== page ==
Last week’s chatter hit a chord with a number of readers about how we teach music to composers. One of the issues that struck me was how some feel that our schools are sorely neglecting students in how they prepare them for life after the classroom. Composers, in particular, come out socially challenged, often unable to effectively promote their music or to even speak about it. Whether it is a pre-concert talk, a classroom, or a cocktail party, I cannot tell you how many times I personally have seen a colleague at a loss, especially when trying to answer the question, “What kind of music do you write?”
So is this endemic to the nature of our work? Or is it the product of how we evolve into our profession? Personally I place much responsibility on our educational institutions. While performers practice how to face auditions, teach pedagogy courses, and learn how to deal with contractors for gigs, many composers come out of schools with chops, but no clue as to how to use them to make some kind of living—from presenting concerts to getting performances to landing a job.
When I was in school, I and others received incredible guidance and support of our quests to “be a composer.” However, we did not learn about interviews, how to write a letter of inquiry, or any of the other detailed tasks associated with being a professional in music at any level. Only through each other did we find out about how or why to join ASCAP or BMI, AMC, MTC, ACF, MTNA, and other organizations. Even now, when I visit music schools, whether it be a conservatory or a university, when I ask students if they know of these organizations, I am lucky if I get a show of 15% of students raising their hands.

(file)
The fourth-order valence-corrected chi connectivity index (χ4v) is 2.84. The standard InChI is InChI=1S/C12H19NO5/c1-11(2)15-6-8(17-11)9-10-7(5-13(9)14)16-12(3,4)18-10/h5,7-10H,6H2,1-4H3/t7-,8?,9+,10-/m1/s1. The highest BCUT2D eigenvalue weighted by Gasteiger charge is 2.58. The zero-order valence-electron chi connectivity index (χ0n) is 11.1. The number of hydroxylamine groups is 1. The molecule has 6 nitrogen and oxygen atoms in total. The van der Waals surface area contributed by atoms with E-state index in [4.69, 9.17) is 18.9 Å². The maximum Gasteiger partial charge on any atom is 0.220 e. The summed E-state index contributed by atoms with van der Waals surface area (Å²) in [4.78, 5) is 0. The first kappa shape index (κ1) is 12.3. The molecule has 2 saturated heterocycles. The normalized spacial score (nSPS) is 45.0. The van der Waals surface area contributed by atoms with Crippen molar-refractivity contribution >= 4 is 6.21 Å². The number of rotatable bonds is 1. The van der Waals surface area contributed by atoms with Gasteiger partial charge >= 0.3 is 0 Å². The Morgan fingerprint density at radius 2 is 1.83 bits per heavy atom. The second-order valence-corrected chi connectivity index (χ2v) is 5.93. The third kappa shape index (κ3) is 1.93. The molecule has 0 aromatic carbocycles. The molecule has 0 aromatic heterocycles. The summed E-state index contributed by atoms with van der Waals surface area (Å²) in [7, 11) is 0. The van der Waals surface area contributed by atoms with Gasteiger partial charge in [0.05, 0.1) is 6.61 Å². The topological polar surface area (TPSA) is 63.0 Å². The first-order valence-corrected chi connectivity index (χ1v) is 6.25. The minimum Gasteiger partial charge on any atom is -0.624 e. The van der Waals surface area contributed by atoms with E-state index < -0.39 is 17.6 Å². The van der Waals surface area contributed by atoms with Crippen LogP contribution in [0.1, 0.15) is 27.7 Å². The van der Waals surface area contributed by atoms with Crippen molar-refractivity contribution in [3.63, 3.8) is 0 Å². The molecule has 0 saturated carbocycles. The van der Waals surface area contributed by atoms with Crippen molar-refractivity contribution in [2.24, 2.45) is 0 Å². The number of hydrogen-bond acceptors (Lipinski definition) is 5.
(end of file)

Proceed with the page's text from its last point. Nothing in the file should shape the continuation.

So, why is this a glaring omission in our training? Regardless of one’s plans, composers must interact with the world beyond the studio or practice room. Even those who decide to not become professionals need to know about many of these items if they are to ever express their art to a wider audience beyond their living rooms. Being a musician is an intense challenge, both at an artistic and pragmatic level. So shouldn’t we be honest with students and give them the means to be resourceful in how they navigate both notes and life? Why can’t we at least give them a fighting chance?